The bones of a country

And then the tall trees began, and the cars spouted steam and labored up the slopes. And there was Flagstaff, and that was the top of it all. Down from Flagstaff over the great plateaus … The sun drained the dry rocky country, and ahead were jagged broken peaks, the western wall of Arizona.
John Steinbeck, Grapes of Wrath, 1939, Chapter 18

Leaving Winslow, Arizona, we follow the same path described by Steinbeck, past Flagstaff and Williams (the gateway to the Grand Canyon), on to Seligman. Route 66 has roughly paralleled I-40 since Oklahoma and finally it veers north away from the interstate. We will travel all the way to the California border on the longest unbroken original stretch of the Mother Road.

“Manifest destiny” was the belief in the late 1800s that Americans were destined to settle across the continent. The federal government provided a powerful incentive to fulfil that destiny through the passage of the 1872 Mining Law.

The law allowed miners to make claims on federal land for just a few dollars and extract ore with no royalties paid to the US Treasury. After passage of the Mining Law, small mining towns popped up throughout the west. {{image2-A:R-w:300}}

The biggest mining town in this part of Arizona was Oatman, named in honour of Olive Oatman, a young girl who was taken captive by a native American tribe, traded to the Mohave people who adopted her as a daughter, and later returned to the white world.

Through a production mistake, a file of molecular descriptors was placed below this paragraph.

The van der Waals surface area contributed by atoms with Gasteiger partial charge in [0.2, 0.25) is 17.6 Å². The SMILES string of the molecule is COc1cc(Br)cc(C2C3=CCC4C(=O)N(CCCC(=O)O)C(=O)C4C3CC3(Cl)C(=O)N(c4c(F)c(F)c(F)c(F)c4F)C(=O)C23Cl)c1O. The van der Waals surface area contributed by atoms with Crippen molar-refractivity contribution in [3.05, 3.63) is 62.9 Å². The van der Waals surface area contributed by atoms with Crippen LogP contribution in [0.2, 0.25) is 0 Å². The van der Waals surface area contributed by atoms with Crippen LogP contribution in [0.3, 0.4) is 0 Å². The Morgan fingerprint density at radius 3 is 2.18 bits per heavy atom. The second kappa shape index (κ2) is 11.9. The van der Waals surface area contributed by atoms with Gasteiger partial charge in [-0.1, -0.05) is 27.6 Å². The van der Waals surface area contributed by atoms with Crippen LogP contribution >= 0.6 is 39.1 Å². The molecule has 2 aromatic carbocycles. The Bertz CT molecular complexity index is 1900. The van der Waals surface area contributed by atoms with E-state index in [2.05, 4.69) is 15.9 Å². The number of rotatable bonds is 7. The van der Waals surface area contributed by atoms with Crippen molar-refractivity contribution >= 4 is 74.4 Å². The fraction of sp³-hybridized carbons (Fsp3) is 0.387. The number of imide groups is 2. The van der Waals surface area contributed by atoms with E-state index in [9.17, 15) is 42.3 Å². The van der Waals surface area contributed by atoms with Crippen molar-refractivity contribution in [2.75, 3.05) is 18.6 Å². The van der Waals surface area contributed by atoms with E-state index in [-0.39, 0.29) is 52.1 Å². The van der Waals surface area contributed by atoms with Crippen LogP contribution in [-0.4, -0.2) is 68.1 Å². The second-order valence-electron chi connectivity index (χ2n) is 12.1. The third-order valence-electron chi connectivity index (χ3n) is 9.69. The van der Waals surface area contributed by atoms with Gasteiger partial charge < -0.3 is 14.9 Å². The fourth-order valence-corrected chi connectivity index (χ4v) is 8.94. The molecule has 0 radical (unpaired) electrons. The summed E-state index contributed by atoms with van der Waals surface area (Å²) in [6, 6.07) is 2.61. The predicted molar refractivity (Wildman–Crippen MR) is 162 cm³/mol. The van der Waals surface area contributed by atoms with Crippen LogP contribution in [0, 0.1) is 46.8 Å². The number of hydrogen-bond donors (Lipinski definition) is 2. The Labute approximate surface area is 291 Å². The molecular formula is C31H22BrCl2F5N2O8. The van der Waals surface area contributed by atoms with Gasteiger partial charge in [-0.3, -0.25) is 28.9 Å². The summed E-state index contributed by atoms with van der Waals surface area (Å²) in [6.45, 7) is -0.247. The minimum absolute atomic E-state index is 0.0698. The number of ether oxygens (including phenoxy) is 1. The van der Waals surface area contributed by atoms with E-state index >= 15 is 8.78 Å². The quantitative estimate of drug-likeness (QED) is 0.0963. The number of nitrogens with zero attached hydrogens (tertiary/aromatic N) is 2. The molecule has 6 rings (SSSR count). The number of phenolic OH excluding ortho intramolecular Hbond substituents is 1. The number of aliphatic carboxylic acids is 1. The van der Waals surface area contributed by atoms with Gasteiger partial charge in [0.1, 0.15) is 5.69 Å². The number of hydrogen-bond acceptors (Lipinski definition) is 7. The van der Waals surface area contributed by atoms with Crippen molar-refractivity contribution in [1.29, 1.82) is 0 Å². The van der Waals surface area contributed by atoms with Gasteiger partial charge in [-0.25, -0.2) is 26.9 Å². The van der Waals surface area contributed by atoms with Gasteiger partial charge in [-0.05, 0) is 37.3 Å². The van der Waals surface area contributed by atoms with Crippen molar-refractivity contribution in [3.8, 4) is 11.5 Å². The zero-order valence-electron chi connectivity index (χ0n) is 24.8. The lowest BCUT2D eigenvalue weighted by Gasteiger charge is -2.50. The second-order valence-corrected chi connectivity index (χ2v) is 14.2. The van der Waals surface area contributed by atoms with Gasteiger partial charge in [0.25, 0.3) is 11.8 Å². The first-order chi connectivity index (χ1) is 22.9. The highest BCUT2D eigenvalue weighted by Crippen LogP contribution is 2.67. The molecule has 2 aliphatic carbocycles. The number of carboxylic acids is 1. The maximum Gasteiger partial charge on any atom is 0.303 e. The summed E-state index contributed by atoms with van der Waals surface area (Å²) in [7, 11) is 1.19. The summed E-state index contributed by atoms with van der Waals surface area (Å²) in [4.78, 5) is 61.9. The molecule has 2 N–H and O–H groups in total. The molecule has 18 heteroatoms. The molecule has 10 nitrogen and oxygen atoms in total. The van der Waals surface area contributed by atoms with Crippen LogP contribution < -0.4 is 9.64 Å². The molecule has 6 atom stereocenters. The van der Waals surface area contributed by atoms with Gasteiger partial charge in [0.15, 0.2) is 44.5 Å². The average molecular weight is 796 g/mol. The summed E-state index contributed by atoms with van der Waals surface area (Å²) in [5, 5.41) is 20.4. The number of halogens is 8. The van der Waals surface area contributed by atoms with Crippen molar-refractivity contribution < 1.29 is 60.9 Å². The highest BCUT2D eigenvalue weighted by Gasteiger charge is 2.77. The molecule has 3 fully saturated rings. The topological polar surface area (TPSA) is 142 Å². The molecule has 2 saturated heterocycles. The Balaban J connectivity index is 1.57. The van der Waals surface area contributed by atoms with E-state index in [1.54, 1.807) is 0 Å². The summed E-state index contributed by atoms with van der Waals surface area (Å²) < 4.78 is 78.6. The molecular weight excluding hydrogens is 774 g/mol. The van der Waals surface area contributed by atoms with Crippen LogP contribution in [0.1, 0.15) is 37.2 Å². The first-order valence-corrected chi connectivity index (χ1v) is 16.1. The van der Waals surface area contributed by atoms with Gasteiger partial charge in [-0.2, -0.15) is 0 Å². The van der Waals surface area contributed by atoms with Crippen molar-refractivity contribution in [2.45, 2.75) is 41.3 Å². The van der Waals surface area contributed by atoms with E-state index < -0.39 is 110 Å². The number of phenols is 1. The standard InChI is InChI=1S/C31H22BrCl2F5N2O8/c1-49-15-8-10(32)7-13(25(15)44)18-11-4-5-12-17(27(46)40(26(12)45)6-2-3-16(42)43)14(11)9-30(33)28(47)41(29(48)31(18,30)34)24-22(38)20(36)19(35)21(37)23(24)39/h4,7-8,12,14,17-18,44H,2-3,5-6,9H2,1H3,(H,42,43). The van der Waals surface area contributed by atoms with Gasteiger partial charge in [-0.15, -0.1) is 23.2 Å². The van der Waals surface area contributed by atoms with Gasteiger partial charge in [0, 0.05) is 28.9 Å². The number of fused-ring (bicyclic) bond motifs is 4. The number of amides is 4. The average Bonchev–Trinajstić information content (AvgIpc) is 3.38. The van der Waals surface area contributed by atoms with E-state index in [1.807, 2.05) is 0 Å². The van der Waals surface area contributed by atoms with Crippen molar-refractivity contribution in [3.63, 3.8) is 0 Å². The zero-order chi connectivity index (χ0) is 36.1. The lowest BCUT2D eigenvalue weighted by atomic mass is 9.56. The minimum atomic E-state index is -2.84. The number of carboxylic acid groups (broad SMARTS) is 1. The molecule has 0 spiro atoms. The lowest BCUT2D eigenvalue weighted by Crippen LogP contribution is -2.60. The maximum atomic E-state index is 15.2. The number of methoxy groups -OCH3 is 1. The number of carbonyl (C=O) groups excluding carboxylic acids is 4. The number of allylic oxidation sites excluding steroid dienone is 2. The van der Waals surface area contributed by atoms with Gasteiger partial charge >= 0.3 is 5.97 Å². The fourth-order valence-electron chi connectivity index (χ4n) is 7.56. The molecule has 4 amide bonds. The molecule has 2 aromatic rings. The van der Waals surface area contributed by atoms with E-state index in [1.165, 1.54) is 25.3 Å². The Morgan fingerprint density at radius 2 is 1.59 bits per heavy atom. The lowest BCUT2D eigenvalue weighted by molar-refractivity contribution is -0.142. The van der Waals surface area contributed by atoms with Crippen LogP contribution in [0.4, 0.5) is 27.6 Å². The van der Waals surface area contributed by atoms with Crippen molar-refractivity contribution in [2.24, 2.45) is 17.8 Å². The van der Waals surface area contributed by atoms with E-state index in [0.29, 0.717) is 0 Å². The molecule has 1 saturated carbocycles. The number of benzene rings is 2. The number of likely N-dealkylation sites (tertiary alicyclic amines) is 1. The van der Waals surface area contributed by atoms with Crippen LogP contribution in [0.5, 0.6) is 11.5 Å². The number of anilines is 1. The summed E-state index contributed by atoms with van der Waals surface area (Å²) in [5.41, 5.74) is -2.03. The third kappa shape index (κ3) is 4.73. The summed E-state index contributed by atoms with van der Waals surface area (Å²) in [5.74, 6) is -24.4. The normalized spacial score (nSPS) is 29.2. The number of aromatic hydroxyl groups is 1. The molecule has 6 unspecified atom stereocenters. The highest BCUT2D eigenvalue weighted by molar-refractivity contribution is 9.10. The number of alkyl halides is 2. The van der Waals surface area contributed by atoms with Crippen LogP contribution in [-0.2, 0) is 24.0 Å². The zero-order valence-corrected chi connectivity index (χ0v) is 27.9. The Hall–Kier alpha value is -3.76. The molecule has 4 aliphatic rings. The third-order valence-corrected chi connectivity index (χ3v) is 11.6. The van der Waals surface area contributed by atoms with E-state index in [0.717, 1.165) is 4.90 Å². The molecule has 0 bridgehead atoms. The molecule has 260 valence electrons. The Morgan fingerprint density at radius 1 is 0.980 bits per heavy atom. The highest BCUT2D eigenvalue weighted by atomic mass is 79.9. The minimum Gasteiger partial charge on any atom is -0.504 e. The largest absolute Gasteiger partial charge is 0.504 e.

In 1863, gold was discovered at Camp Mohave near the Colorado River. Ultimately, Mohave County would become the second highest gold-producing county in Arizona.

Initially, mining occurred at a slow pace, due to an uprising among the Hualapai tribe in 1866 and the 1880s discovery of gold 40 kilometres to the north east. Around the turn of the century several highly productive mines were opened and in 1909 the town of Oatman was established to service the prospering local mines.

During World War I, Oatman was the largest gold-producing camp in the United States. But as mine depths passed 305m, the gold and silver content of some of the ores decreased. In 1924, a number of major ore bodies became exhausted. By then, the mining district had produced more than $34 million worth of gold, more than $2 billion at today’s gold market value. {{image3-A:L-w:300}}

The final blow to the district occurred during World War II, when the government issued Limitation Order No. 208, closing gold mines. The purpose was to focus the country’s mining on copper, zinc and other strategic metals necessary for the war effort.

But there’s still gold in “them thar hills” around Oatman, and since WWII there have been sporadic attempts to mine the precious metal.

Oatman was able to cater to Route 66 travellers until 1953, when a new route between Kingman and Needles was built. But Oatman, like its namesake, survived.

Today the burgeoning worldwide interest in historic Route 66 brings tourists from near and far, many to see the wild burros (donkeys) that roam the streets, the descendants of the original miners’ burros that were set free when the mining stopped.
Continuing west out of Oatman, we drive over Sitgreaves Pass and down on to the Colorado River, the border between Arizona and California.

Looking back at the mountains from whence we just came, we can almost hear Tom Joad (from Steinbeck’s Grapes of Wrath) say: “Never seen such tough mountains … This here’s the bones of a country.” 

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